Prediction Metrics (Metrics Episode 10)

You need to drive not where the free space is, but where the free space is going to be when you get there. That means perception classification errors can affect not only the "what" but also the "future where" of an object. Prediction metrics deal with how well a self driving car is able to take the results of perception data and predict what happens next so that it can create a safe plan.  There are different levels of prediction sophistication required depending on operational conditions and desired own-vehicle capability. The first, simplest prediction capability is no prediction at all. If you have a low speed vehicle in an operational design domain in which everything is guaranteed to also be moving at low speeds and be relatively far away compared to the speeds, then a fast enough control loop might be able to handle things based simply on current object positions. The assumption there would be everything’s moving slowly, it’s far away, and you can stop your v

Perception Metrics (Metrics Episode 9)

Don’t forget that there will always be something in the world you’ve never seen before and have never trained on, but your self driving car is going to have to deal with it. A particular area of concern is correlated failures across sensing modes. Perception safety metrics deal with how a self driving car takes sensor inputs and maps them into a real-time model of the world around it.  Perception metrics should deal with a number of areas. One area is sensor performance. This is not absolute performance, but rather with respect to safety requirements. Can a sensor see far enough ahead to give accurate perception in time for the planner to react? Does the accuracy remain sufficient given changes in environmental and operational conditions? Note that for the needs of the planner, further isn’t better without limit. At some point, you can see far enough ahead that you’ve reached the planning horizon, and sensor performance beyond that might help with ride comfort or efficiency but is not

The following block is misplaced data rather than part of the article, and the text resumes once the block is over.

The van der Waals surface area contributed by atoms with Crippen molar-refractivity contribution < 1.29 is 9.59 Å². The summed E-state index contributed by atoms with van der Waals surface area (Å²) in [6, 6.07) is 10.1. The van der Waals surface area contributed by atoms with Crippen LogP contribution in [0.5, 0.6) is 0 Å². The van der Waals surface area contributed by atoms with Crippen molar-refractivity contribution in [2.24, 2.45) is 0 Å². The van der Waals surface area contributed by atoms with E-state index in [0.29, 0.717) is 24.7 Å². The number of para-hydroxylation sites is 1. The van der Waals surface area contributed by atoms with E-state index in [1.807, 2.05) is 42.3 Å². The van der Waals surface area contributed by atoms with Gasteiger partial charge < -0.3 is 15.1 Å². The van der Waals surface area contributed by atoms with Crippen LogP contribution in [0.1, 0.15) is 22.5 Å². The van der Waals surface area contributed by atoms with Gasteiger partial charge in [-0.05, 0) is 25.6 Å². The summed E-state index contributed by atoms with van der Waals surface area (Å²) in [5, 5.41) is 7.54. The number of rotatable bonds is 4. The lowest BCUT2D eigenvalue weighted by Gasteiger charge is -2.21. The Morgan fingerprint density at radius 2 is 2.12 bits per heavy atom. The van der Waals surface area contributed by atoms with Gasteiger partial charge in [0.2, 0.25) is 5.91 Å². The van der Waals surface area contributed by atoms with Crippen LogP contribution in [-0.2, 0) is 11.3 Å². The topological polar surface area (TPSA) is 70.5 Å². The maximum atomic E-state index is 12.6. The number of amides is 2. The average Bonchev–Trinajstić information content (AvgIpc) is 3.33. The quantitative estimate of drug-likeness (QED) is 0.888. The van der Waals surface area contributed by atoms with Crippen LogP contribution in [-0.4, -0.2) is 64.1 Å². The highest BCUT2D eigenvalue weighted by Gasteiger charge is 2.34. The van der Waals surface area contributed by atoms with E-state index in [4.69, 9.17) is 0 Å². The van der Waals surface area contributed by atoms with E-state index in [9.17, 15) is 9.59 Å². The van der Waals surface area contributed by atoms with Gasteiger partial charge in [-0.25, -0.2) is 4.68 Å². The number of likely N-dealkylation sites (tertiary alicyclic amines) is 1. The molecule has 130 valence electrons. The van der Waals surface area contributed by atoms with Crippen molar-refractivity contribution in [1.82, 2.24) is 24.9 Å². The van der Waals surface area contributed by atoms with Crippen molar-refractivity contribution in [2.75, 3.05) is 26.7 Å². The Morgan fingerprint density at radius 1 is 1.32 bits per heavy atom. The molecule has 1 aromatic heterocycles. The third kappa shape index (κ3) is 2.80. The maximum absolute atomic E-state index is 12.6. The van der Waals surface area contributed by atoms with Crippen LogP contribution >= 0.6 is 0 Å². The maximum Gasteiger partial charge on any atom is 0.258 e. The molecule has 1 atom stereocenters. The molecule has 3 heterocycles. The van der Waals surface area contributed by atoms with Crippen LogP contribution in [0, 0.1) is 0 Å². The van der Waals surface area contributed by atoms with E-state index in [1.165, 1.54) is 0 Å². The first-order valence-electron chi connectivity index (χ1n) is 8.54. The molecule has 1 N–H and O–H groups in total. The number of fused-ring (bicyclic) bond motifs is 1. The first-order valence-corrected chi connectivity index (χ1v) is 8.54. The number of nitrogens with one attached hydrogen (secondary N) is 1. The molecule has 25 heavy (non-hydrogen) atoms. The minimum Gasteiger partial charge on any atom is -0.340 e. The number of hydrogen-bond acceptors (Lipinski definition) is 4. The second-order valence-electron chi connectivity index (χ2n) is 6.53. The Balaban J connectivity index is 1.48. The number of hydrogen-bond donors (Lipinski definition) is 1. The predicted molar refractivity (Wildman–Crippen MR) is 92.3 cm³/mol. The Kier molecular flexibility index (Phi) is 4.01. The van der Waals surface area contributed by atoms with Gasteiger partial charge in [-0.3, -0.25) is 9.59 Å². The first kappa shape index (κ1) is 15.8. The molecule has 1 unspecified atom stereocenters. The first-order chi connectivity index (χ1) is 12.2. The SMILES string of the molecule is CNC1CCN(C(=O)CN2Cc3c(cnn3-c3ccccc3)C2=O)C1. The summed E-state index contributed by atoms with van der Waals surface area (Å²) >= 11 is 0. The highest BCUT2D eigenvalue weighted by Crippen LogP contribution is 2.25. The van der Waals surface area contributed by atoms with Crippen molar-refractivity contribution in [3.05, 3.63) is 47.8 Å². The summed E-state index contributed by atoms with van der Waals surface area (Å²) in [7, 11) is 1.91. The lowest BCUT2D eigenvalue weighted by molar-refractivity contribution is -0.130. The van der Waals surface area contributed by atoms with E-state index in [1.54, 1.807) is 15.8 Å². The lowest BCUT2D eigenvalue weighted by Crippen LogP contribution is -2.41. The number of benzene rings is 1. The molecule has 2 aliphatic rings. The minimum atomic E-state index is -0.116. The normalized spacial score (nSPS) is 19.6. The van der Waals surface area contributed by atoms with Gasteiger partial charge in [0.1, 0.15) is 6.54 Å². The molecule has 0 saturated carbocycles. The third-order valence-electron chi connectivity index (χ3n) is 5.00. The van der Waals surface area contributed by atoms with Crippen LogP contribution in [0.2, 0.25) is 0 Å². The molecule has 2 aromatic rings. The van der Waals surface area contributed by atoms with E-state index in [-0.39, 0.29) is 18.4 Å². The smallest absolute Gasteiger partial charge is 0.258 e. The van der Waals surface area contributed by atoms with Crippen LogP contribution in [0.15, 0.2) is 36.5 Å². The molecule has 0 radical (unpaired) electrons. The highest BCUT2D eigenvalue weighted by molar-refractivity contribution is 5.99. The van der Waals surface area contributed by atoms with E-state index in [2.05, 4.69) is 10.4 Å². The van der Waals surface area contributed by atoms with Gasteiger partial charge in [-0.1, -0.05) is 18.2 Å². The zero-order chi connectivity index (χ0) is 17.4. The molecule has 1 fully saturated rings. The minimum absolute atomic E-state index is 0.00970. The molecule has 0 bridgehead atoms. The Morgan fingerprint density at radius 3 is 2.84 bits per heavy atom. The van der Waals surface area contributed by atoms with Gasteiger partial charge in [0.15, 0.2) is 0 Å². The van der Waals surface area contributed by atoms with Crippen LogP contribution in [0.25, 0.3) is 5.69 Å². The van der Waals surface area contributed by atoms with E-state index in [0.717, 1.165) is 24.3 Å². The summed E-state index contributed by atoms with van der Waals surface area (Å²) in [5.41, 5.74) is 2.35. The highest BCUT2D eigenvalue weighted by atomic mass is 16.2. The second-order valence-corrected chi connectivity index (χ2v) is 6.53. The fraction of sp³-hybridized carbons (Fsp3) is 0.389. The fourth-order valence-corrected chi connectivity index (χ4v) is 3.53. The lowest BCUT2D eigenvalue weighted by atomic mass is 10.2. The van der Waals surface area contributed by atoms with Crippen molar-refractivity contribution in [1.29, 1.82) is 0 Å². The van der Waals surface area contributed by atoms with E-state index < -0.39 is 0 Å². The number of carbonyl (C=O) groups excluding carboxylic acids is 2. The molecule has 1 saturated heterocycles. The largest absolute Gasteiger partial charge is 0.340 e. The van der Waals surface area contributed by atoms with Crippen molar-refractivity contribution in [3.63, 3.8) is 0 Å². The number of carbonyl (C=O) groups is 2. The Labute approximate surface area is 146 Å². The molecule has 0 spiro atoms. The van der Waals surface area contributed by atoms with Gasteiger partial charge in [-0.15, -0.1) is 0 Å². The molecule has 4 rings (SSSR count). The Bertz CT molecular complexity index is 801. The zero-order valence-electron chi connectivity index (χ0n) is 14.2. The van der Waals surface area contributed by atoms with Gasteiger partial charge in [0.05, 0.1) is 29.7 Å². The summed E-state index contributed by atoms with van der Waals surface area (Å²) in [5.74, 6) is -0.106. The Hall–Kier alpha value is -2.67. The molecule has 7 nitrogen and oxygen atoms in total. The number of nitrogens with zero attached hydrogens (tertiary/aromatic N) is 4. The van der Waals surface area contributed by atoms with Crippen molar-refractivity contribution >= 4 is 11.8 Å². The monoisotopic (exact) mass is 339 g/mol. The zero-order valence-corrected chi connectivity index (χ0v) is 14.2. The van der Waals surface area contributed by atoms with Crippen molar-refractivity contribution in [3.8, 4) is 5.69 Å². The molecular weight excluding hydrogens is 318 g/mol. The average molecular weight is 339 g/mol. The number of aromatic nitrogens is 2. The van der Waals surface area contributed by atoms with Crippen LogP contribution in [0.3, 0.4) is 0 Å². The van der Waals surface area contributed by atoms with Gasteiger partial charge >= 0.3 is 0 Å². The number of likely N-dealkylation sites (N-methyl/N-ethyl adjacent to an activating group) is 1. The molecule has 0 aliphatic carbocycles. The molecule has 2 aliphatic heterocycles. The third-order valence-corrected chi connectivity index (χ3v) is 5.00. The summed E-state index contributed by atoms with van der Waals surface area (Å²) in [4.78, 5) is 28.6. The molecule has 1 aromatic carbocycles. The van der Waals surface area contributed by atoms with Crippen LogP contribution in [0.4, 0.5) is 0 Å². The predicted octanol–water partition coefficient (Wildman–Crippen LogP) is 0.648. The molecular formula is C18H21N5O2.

Planning Metrics (Metrics Episode 8)

Planning metrics should cover whether the plan paths are actually safe. But just as important is whether plans work across the full ODD and account for safety when pushed out of the ODD by external events. Planning metrics deal with how effectively a vehicle can plan a path through the environment, obstacles, and other actors. Often, planning metrics are tied to the concept of having various scenarios and actors that a vehicle might encounter when dealing with the various behaviors, maneuvers, and other considerations. In another segment, I’ll talk about how the system builds a model of the external world. For now, let’s assume that the self driving car knows exactly where all the objects are and what their predicted trajectories and behaviors are. The objective is typically to make progress in navigating through the scenario without hitting things. Some path planning metrics are likely to be tied closely to the motion safety metrics. A self driving car that creates a path plan that in

Motion Metrics (Metrics Episode 7)

Approaches to safety metrics for motion ultimately boil down to a combination of Newton’s laws. Implementation in the real world also requires the ability to understand, predict, and measure both the actions of others and the environmental conditions that you’re in. The general idea of a metric for motion safety is to determine how well a self-driving car is doing at not hitting things. One of the older metrics is called "time-to-collision." In its simplest form, this is how long it will take for two vehicles to collide if nothing changes. For example, if one car is following another and the trailing car is going faster than the leading car, eventually, if nothing changes, they’ll hit. How long that will take depends on the relative closing speed and gives you the time-to-collision. The general idea is that the shorter the time, the higher the risk, because there’s less time for a human driver to react and intervene. There are more complicated formulations of this concept tha